Does CVS Buy/Sell Money Orders? How to Get Them at CVS Pharmacy

Does CVS Buy/Sell Money Orders? How to Get Them at CVS Pharmacy.

Does CVS Buy/Sell Money Orders? CVS provides money orders via MoneyGram, but it does not cash them. You can buy a money order at CVS whenever the store is open up to a maximum amount of $500 each. The fee for each money order is $1.25.

Does CVS Buy/Sell Money Orders? How to Get Them at CVS Pharmacy

CVS also offers MoneyGram money transfers, with fees and limits determined by the transfer destination and amount. Below, we have more details on getting money orders or money transfers at CVS, including limits and ID requirements.

In This Article, we’ll be tacking the following topic:

  • Does CVS Sell Money Orders?
  • Does CVS Cash Money Orders?
  • Does CVS Offer Money Transfers?

Does CVS Sell Money Orders?

Does CVS Sell Money Orders?

Each CVS sells money orders through MoneyGram. You can buy a money order up to $500; on the off chance that you need more than $500, you’ll need to buy numerous money orders.

You can expect an expense of $1.25 per money order, and you should pay the whole sum in real money. Platinum cards, charge cards, or different kinds of instalments are not acknowledged for money orders at CVS.

You can purchase a money order at CVS at whatever point the store is open. A few CVS areas are open every minute of every day, while others have increasingly constrained hours — regularly opening around 8 or 9 a.m. what’s more, closing around 9 or 10 p.m.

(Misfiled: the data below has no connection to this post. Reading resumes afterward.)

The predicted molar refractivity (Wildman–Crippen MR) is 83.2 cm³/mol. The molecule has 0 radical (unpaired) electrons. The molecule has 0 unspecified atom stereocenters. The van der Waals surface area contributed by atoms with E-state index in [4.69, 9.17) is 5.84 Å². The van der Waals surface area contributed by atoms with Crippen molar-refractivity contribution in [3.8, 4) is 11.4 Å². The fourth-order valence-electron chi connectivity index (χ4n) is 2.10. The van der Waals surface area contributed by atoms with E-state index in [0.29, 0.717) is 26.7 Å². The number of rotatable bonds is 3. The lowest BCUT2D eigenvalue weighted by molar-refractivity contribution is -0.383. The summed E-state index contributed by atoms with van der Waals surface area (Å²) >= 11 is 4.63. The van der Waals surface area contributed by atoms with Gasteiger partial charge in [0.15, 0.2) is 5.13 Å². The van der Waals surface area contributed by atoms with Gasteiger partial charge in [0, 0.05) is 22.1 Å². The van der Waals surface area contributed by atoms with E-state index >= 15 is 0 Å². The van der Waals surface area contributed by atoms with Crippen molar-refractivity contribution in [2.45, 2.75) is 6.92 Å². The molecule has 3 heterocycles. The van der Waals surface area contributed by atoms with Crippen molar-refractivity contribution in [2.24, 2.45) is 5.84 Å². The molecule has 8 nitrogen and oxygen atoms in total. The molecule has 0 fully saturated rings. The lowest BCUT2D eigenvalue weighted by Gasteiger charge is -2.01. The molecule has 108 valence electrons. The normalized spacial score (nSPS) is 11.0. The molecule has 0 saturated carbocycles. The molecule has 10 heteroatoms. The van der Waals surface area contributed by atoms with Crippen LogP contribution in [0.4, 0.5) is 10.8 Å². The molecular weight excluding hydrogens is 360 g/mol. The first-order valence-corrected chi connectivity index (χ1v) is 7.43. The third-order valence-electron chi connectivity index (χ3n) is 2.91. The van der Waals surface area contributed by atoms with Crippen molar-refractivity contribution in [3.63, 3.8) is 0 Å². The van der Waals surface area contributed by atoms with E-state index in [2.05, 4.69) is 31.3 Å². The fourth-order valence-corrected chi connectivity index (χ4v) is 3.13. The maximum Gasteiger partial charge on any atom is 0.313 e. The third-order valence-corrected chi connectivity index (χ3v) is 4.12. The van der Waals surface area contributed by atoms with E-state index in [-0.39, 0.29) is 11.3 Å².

To buy a money order, basically, approach an accessible checkout register and let the cashier realize that you need to buy a money order.

You’ll have to demonstrate a type of officially sanctioned picture ID, for example, a driver’s permit or state ID card. When you pay the cashier — in real money — you’ll have your money order close by.

Does CVS Offer Money Transfers?

Customers seeking an alternative to money orders can send or receive money at CVS using MoneyGram money transfers.

Money transfers are available during the same hours as money orders. To send or receive a money transfer, you’ll need to show a valid photo ID. We have more details of the money transfer process below.

Sending a Money Transfer at CVS

When sending a MoneyGram transfer at CVS, you’ll need to have your photo ID, the recipient’s full name as listed on their photo ID, and the recipient’s location. CVS accepts cash for money transfers, so be sure to have enough on hand to cover both the amount of the transfer and the service fees.

Fees and limits depend on the details of your transaction. There is no set limit for money transfers, customer service representatives said; the computer will automatically approve or deny the transaction based on its destination.

Fees depend on the total transfer amount and destination, but you can get an estimate on the MoneyGram website before visiting CVS.

After purchasing a money transfer, you will receive a reference number; you should share the reference number with the recipient, so they have it on hand when they collect the money.